What qualities are important to you in the experience of spaces?
Experiences that result from good design that amplifies the existing or pre-existing qualities of a site are, to me, the most powerful – whether it is the experience of being in an intense city like Tokyo’s Shibuya, or that of being on a humble path through a solitary landscape. The age-old measure of the success of a space is how people interact with it.
How does the way you work influence the outcomes?
I’m collaborative in the way I work, whether it’s with my studio mates, clients or other designers, or indeed an engaged community. Being a good observer and listener opens you up to acting on opportunities, wherever they arise from. The flow-on from this is often a more complex and layered outcome. Many of my favourite projects are a direct result of a collaborative process.
What are some of the current influences on your work?
There are several themes that keep emerging in our work. One of them is the development of social sustainability through design, which is something that I’m particularly interested in. The research around urban density – and the resulting findings that show the importance of open space in cities and the benefits of public space in terms of uplifting health and wellbeing – is also a particular influence.
Building social infrastructure is something that we often talk about in the studio, and in our projects it is my main area of interest and investigation – this includes the various assemblies of elements that come together, be they designed or curated programs that provide the backbone to engaging public places. In terms of the influence of other designers on my work, right now I would cite Thomas Heatherwick. He is someone who has the talent to work across traditional boundaries and at various scales. He is very inspirational.
What is the future of landscape architecture?
Well, if we don’t stand up and, advocate and communicate what we are doing in forums outside of our traditional areas of practice, I’m not sure! While I think that landscape architects will always play a socially and environmentally important role in design planning and city-making, this is a very contested platform right now, and many allied professions are seeing the value of working in this realm.
Our training and practice place us in a perfect position to lead the design of the public realm – be it city-making in an urban context or work in a regional context. And as we become more and more urbanized, it is in this area that we will have the most positive impact by employing design thinking that ensures the growth is underpinned by sustainable principles. We are well positioned to engage, collaborate and direct the implementation of environmental systems while designing meaningful public spaces.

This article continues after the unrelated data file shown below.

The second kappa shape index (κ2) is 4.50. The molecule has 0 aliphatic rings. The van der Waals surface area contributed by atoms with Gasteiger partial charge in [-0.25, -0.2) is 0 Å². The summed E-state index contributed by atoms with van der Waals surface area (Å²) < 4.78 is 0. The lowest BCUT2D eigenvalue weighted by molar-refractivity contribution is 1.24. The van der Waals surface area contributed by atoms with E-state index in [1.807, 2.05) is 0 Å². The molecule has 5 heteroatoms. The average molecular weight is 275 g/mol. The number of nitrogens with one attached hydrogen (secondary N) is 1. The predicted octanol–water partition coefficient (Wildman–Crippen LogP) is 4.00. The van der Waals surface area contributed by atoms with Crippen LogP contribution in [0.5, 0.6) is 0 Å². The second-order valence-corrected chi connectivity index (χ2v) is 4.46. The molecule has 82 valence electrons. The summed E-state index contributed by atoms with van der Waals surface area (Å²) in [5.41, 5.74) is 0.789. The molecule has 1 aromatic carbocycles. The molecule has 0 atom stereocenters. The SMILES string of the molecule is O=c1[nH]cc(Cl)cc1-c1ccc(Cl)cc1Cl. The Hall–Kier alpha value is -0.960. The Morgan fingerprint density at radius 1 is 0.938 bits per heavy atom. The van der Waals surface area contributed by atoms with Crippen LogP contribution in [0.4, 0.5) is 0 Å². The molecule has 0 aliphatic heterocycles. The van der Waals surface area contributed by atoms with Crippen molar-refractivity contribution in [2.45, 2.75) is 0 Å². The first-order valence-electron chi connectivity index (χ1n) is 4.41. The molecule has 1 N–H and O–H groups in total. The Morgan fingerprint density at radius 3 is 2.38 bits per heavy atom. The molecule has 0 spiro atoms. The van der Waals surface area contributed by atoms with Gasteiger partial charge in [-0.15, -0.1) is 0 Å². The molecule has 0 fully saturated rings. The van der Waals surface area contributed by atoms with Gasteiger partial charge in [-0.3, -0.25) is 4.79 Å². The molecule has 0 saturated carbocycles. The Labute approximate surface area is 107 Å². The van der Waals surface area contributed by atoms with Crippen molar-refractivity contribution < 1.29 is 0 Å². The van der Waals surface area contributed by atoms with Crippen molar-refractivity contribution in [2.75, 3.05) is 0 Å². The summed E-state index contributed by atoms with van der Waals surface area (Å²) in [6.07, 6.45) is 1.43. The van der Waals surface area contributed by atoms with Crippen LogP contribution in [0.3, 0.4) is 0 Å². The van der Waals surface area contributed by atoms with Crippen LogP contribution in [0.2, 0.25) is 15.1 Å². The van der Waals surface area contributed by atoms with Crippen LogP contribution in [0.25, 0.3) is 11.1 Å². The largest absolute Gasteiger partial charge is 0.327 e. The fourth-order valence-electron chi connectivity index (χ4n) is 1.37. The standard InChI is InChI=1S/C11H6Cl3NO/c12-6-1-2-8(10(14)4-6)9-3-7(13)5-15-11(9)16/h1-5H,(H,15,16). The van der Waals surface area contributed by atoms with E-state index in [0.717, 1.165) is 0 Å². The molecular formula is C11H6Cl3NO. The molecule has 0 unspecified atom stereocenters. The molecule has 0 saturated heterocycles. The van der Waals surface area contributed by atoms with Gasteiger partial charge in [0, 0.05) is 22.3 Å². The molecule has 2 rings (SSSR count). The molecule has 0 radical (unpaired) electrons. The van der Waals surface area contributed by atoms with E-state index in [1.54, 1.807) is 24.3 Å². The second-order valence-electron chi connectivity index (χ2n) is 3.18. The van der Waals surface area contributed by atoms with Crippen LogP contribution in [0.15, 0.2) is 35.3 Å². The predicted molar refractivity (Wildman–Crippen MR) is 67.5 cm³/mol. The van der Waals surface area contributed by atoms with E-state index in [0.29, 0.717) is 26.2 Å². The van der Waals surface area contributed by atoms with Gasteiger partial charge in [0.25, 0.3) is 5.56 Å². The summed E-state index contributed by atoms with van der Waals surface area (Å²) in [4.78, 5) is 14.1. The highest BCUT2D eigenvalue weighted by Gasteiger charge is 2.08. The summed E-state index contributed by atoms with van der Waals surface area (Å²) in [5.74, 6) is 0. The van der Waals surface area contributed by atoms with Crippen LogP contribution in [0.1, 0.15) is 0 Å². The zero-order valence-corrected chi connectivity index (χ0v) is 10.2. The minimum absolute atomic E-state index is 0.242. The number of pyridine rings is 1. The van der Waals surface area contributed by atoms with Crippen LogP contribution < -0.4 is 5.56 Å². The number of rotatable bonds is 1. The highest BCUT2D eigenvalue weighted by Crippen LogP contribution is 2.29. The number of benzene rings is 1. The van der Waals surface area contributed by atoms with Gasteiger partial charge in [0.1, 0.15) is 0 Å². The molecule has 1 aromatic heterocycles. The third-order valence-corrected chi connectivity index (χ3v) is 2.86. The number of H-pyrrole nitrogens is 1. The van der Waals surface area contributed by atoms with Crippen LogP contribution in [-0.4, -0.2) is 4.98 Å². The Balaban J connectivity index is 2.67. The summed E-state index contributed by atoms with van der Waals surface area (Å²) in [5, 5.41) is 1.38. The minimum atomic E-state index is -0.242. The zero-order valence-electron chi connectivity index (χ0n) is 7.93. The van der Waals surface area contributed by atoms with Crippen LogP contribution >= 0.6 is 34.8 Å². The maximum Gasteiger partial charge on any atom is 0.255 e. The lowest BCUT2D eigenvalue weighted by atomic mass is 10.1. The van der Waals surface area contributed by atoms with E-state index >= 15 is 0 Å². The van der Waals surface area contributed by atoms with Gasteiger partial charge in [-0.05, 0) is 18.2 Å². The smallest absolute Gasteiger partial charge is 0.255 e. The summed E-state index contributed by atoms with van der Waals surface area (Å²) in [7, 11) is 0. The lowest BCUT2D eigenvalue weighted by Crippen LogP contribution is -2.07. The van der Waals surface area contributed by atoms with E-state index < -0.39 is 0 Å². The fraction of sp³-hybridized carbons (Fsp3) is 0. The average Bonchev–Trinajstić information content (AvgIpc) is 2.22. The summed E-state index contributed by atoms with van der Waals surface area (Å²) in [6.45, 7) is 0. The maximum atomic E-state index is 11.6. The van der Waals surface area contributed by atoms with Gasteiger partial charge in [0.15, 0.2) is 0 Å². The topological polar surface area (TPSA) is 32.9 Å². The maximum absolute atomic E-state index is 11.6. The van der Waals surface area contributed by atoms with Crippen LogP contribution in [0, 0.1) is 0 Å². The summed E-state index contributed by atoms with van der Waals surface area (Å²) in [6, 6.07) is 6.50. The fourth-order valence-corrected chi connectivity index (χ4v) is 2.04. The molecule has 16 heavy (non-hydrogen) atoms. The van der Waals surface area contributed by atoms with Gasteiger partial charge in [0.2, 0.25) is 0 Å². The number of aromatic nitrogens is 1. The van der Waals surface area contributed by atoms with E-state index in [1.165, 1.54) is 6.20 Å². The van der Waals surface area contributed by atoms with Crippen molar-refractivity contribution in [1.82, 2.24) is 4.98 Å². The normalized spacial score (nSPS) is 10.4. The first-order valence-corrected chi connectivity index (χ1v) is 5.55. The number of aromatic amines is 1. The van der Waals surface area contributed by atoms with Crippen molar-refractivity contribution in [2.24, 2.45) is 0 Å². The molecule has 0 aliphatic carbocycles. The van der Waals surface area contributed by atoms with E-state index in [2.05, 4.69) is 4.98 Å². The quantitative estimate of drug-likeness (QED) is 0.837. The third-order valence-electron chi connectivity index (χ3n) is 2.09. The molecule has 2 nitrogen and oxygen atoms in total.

What’s your definition of urban design?
SC: Urban design does not have a singular definition (hence the question, no doubt). My version is that it is a collective design practice. Successful urban design involves the understanding of a range of factors and forces – some are spatial and built, while others (which are often more influential) are political, economic and governance related. At a basic design level, urban design is about the spatial arrangement of streets, buildings and open spaces, underpinned by the character of place. Ultimately, success in this area of practice gets back to the first question – the best outcomes in urban design are when there is recognition of sense of place, or site specificity, as opposed to the one-size-fits-all formula that one often encounters.
What do we need to understand about Australia to practise here?
Environmentally, we need to understand the immediacy and intensity of our environment, the quality of light, and the proximity and cultural connection to “big” nature.
Culturally, we need to understand that we are a very open and accepting society (leaving aside our treatment of asylum seekers and our Indigenous people). Sometimes, however, this openness shifts to deference and self-doubt as we continue to look abroad for the confidence and the ability to design major projects, instead of recognizing and uplifting the significant talent that we have in this country. Hopefully the collection of exemplary work produced by our profession in recent times will continue to be recognized both here and on the international stage, with the result of strengthening our culture and confidence in the work being produced here.
What keeps you going in your work?
People, new ideas, new sites, the ability to travel, being part of a broad conversation about design, never being entirely satisfied by past work, looking forward, being employed to draw and create (and recognizing that the most powerful tool of communication is still drawing – it is essential and enduring), and the joy of being a quiet observer of people engaging with places that we have designed.